First things first: this post is really, really late. It was meant to be a celebration of Desktop’s 25th anniversary issue but between launching our new web store and preparing for Christmas (I know, it’s September… sickening, isn’t it?) we sorta kinda missed that issue and the next edition hit our shelves… today actually.
A quarter century in the publishing world is no mean feat and we’d like to offer a big congratulations to the team over at Niche Media.
But that being said… we’ve gotta admit, Desktop is not a mag that’s been one our big faves until, well, pretty recently actually. Before its re-launch earlier this year, Desktop really felt like a bit of a tired and shabby sight on our design shelves, rubbing shoulders with a gang of slick up-and-comers. In short, it struck us that it was a magazine struggling to make sense of just how it fit into the Internet age.
Indeed, many titles haven’t been able to make this transition at all! But since its re-launch in March under incoming editor Brendan McKnight, Desktop has metamorphasized from a title that seems threatened by the Internet… to one that complements it. And does so beautifully! Printed on a luscious paper stock (and believe me, if you like smelling magazines—and yes, I’m aware that this may just be me—you wanna get a serious whiff of this baby) and packed with incredible illustrations, jawdropping photographic spreads and longform behind-the-scenes features… this is a magazine that makes a wonderful case for the future of printed media.
Looking ahead into the next 25 years, we’re really glad to have Brendan here tell us about his favourite mags. Viva Desktop!
I think It’s Nice That was one of the first magazines I purchased from mag nation when I returned to Melbourne after being abroad for four years. The name says it all really. Starting as a website and turning into tri-annual publication documenting the best bits (and more), It’s Nice That has some terrific content from all across this globe. The complimenting colours of each cover work quite nicely together on the bookshelf too.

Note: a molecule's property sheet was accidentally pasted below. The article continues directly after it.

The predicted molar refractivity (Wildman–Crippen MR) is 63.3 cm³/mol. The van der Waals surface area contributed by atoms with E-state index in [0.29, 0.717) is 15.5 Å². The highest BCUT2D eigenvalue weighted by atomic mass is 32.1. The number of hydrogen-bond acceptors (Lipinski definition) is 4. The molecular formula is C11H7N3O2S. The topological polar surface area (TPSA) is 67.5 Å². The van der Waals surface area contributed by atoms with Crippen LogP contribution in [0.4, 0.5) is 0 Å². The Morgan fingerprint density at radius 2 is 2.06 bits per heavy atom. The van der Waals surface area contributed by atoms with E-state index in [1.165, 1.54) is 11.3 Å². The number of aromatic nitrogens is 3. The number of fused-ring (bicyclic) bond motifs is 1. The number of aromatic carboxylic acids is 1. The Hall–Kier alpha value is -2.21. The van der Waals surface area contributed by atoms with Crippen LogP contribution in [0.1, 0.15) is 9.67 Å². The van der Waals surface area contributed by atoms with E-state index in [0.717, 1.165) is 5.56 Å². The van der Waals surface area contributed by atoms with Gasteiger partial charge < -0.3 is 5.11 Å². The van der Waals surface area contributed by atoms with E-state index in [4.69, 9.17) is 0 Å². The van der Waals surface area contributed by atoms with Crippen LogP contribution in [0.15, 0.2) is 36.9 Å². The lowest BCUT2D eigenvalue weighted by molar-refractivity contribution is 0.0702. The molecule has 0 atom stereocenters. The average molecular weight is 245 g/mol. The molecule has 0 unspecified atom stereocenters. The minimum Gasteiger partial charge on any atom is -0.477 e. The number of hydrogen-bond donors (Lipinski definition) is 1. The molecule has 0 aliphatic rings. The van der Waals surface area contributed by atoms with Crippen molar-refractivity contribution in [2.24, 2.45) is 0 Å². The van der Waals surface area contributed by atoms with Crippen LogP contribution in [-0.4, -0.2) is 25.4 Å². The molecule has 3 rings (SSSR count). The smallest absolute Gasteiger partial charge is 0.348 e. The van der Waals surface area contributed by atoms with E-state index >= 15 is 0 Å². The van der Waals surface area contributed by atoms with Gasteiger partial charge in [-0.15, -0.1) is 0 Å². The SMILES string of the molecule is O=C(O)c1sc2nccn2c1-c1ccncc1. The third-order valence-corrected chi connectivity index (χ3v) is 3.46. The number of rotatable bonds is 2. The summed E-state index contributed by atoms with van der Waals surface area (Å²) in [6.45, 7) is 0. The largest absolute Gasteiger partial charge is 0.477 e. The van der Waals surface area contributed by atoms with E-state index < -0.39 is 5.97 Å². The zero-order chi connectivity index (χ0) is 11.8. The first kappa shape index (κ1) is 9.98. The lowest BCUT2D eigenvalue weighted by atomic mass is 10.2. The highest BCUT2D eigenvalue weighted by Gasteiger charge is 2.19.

I’m a bit of a foodie, and Condiment is the perfect balance between food, culture, creativity and community. Proudly made in Melbourne, the publication makes us question the complexities and value of food. To quote the editors – “after all, it is we who are dependent on food, and not food that is dependent on us.”
Another Melbourne-based mag, Dumbo Feather is where I go to be told a story about something and someone I didn’t know existed. A mix of visual storytelling with the written word, the recent redesign by Chase & Galley makes it even more of a pleasure to read.
Magma books was one of my favourite stores when I lived in London, and so it was hugely exciting for a magazine to come out by the store’s owner, Marc Valli. Published by Frame, Elephant perfectly captures the richness and complexity of contemporary visual culture.
Yea, a bit of a curveball. A girl at a design studio I worked at in London used to get this every week, and so I’ll admit that I was partial to a weekly lunch-break read. Funnily enough, I actually had my photo once in Heat, in a voxpop spread where they asked 50 guys on the street about what underwear they prefer their girlfriends to wear. I like boys, so it was a bit of a laugh. I sent my mum a copy.